January 23, 2015

Crumbling scrolls: uncovering and recovering an ancient library


shutterstock_64457386In around 79 AD, Herculaneum, an ancient Roman town, was destroyed and buried under ash by an eruption from Mount Vesuvius. When it was finally excavated in the 18th Century, a huge collection of precious, ancient scrolls were discovered, amounting to around 2,000 texts. This collection has become known as the Villa of the Papyri, and is believed to be the only such library still in existence today.

The only problem is that whenever attempts have been made to read the scrolls throughout history, the attempts have destroyed the scrolls. It’s a fascinating story of the effort to access knowledge so fragile it literally crumbles under the fingers.

An article in The Economist tells that story, and reports the news that a solution may be near. The library mostly contains treatises on the philosophy of the Greek philosopher Epicurus, and at least 44 of the scrolls are the work of Philodemus, a fellow Epicurean philosopher. But what’s particularly thrilling is that Epicurus “wrote a 37-volume treatise on empiricism called On Nature” which is “perhaps the most comprehensive basis in classical times for the modern notion of learning through experimentation.” It’s very possible that fragments from this are among the scrolls.

When the scrolls were first discovered in Italy, a letter to the Royal Society in London suggested that it would be impossible for them to ever be read:

There were found many volumes of papyrus but turned to a sort of charcoal, and so brittle, that being touched, it fell to ashes. Yet by His Majesty’s orders he made many trials to open them, but all to no purpose; excepting some scraps containing some words.

The subsequent history of the library is tragic, especially considering the subject matter of the texts. When it comes to fragile texts, perhaps “learning through experimentation” is not the best approach. The library’s modern history reads like a What Not To Do To Ancient Manuscripts document, chiefly:

Don’t bin them:

Many were dumped before anyone realised what they were. Perhaps 1,100 were saved, but early attempts to read these were equally destructive.

Don’t use sharp implements in your attempts to read them:

Paderni simply took a knife to them, and though his contemporary Antonio Piaggio, a conservator from the Vatican, managed to build a rack that suspended them from silken threads, letting them unroll under their own weight for months on end, they still tended to break into pieces.

You might want to go easy on experimental techniques:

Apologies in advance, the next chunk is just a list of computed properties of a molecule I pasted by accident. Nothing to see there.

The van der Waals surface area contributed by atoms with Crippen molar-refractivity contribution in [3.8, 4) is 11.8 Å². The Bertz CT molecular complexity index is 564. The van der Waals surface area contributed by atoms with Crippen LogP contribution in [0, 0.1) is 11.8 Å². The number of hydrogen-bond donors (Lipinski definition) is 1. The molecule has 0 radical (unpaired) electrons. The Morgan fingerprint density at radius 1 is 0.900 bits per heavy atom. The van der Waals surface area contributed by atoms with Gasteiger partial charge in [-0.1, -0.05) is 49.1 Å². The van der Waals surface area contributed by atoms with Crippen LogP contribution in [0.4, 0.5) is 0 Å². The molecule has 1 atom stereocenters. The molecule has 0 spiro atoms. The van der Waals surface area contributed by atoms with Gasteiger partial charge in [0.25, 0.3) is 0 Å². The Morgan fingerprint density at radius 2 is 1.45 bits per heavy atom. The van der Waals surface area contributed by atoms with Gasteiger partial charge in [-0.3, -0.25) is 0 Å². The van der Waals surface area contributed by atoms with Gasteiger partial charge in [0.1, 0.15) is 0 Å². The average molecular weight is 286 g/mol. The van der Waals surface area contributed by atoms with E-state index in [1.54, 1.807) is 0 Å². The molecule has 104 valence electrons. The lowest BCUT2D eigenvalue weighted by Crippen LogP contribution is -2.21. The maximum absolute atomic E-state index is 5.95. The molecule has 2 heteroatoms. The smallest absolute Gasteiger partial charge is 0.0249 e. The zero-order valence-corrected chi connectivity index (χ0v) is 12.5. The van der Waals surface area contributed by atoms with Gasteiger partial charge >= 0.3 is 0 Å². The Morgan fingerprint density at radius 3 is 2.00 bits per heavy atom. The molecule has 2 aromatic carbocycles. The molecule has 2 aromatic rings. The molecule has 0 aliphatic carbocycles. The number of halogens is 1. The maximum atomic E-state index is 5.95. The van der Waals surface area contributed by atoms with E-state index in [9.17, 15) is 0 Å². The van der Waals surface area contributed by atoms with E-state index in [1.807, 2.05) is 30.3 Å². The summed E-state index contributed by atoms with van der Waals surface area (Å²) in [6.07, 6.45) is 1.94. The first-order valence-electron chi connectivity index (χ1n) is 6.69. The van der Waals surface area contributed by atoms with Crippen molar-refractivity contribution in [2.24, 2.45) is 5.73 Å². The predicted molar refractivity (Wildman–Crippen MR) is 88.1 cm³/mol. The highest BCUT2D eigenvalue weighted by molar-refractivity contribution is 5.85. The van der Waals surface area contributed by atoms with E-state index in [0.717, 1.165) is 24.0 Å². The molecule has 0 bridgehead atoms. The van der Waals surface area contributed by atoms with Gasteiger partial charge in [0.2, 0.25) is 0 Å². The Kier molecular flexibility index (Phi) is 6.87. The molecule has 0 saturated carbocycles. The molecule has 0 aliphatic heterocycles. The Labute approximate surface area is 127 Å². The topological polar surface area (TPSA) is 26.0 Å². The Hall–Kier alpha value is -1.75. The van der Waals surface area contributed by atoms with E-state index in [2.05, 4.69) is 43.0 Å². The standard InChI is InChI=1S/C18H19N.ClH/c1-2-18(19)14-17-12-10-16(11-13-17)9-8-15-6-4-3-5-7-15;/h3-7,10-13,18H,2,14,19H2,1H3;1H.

Attempts continued into the 20th century, when Norwegian scientists tried applying a gelatine-based adhesive that shrank when it dried, peeling the scrolls’ layers apart in the process. This still, though, left many scrolls in fragments.

Considering the above, it’s a miracle that so much of the library remains. And now Dr Vito Mocella of the Institute for Microelectronics and Microsystems in Naples believes he has discovered a way to read the scrolls without unrolling them—by using X-Rays.

Mocella’s X-Rays are highly specialised. A normal X-Ray works by distinguishing between density but because antique inks were made from soot, which is basically pure carbon and the very charred papyri is now also pure carbon, it would not reveal any words or text. Mocella’s ESRF X-Rays identify layering, and because the ink sits on top of the papyrus, it can be picked up by X-Ray and, finally, read.

Or to be more exact:

[Dr Mocella] and his colleagues rotated each scroll in the ESRF’s beam and stitched the resulting interference patterns together using a computer. They ended up with three-dimensional scans of the scrolls, inside which the individual letters can be read.

Such a solution would have been unthinkable to those who first discovered the Villa of the Papyri, but it was also unthinkable only a week ago. Dirk Obbink, a professor of classics at Oxford University, told The Economist, “I’m planning on living long enough to read one of those with the new technology. Last week, I wasn’t.”

Sometimes it takes experimenting with the newest, most cutting edge of technology to allow us to access the oldest and original texts. And of that Epicurus would have approved.



Zeljka Marosevic is the managing director of Melville House UK.